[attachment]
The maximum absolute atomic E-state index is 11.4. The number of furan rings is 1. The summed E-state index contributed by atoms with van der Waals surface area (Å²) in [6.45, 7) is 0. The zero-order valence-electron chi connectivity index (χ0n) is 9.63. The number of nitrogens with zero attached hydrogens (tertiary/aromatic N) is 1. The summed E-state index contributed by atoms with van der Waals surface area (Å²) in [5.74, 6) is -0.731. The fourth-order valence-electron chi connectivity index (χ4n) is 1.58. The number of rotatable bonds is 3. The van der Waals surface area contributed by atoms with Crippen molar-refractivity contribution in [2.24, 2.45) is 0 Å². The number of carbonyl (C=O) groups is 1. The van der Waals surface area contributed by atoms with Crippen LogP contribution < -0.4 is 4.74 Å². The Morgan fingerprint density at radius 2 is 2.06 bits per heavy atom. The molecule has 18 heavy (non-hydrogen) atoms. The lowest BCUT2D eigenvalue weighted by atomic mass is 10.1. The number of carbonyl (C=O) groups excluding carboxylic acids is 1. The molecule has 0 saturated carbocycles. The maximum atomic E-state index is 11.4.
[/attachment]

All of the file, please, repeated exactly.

The maximum absolute atomic E-state index is 11.4. The number of furan rings is 1. The summed E-state index contributed by atoms with van der Waals surface area (Å²) in [6.45, 7) is 0. The zero-order valence-electron chi connectivity index (χ0n) is 9.63. The number of nitrogens with zero attached hydrogens (tertiary/aromatic N) is 1. The summed E-state index contributed by atoms with van der Waals surface area (Å²) in [5.74, 6) is -0.731. The fourth-order valence-electron chi connectivity index (χ4n) is 1.58. The number of rotatable bonds is 3. The van der Waals surface area contributed by atoms with Crippen molar-refractivity contribution in [2.24, 2.45) is 0 Å². The number of carbonyl (C=O) groups is 1. The van der Waals surface area contributed by atoms with Crippen LogP contribution < -0.4 is 4.74 Å². The Morgan fingerprint density at radius 2 is 2.06 bits per heavy atom. The molecule has 18 heavy (non-hydrogen) atoms. The lowest BCUT2D eigenvalue weighted by atomic mass is 10.1. The number of carbonyl (C=O) groups excluding carboxylic acids is 1. The molecule has 0 saturated carbocycles. The maximum atomic E-state index is 11.4.